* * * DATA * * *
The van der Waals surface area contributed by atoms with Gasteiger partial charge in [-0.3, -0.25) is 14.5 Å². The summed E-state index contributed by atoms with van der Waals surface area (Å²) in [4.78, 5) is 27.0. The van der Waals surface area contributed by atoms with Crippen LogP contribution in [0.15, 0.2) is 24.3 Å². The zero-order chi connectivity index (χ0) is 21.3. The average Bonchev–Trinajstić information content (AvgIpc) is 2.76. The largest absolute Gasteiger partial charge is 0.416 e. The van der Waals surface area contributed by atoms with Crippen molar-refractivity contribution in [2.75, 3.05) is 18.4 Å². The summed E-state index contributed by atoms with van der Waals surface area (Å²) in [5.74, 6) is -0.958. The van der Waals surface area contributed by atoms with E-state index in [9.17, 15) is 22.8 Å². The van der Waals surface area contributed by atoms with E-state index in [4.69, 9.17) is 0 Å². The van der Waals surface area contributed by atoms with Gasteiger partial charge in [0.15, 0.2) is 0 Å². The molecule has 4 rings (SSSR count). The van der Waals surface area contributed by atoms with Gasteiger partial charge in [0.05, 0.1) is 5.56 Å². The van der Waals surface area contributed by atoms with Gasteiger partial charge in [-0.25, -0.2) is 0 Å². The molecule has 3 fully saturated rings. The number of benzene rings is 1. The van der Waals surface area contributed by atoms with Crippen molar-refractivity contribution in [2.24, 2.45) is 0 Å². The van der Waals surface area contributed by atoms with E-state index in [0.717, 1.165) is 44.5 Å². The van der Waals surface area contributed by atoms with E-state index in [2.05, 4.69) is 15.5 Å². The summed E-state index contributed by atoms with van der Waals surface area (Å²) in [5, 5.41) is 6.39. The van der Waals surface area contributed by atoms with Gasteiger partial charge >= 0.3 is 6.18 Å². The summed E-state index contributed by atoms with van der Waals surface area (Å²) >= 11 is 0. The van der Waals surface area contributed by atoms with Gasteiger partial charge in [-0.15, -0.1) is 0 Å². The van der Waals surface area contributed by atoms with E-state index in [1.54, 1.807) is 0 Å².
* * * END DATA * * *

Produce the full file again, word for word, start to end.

The van der Waals surface area contributed by atoms with Gasteiger partial charge in [-0.3, -0.25) is 14.5 Å². The summed E-state index contributed by atoms with van der Waals surface area (Å²) in [4.78, 5) is 27.0. The van der Waals surface area contributed by atoms with Crippen LogP contribution in [0.15, 0.2) is 24.3 Å². The zero-order chi connectivity index (χ0) is 21.3. The average Bonchev–Trinajstić information content (AvgIpc) is 2.76. The largest absolute Gasteiger partial charge is 0.416 e. The van der Waals surface area contributed by atoms with Crippen molar-refractivity contribution in [2.75, 3.05) is 18.4 Å². The summed E-state index contributed by atoms with van der Waals surface area (Å²) in [5.74, 6) is -0.958. The van der Waals surface area contributed by atoms with E-state index in [9.17, 15) is 22.8 Å². The van der Waals surface area contributed by atoms with E-state index in [4.69, 9.17) is 0 Å². The van der Waals surface area contributed by atoms with Gasteiger partial charge in [0.15, 0.2) is 0 Å². The molecule has 4 rings (SSSR count). The van der Waals surface area contributed by atoms with Gasteiger partial charge in [0.05, 0.1) is 5.56 Å². The van der Waals surface area contributed by atoms with Gasteiger partial charge in [-0.25, -0.2) is 0 Å². The molecule has 3 fully saturated rings. The number of benzene rings is 1. The van der Waals surface area contributed by atoms with Crippen molar-refractivity contribution in [2.24, 2.45) is 0 Å². The van der Waals surface area contributed by atoms with E-state index in [0.717, 1.165) is 44.5 Å². The van der Waals surface area contributed by atoms with E-state index in [2.05, 4.69) is 15.5 Å². The summed E-state index contributed by atoms with van der Waals surface area (Å²) in [5, 5.41) is 6.39. The van der Waals surface area contributed by atoms with Gasteiger partial charge >= 0.3 is 6.18 Å². The summed E-state index contributed by atoms with van der Waals surface area (Å²) >= 11 is 0. The van der Waals surface area contributed by atoms with Gasteiger partial charge in [-0.15, -0.1) is 0 Å². The van der Waals surface area contributed by atoms with E-state index in [1.54, 1.807) is 0 Å².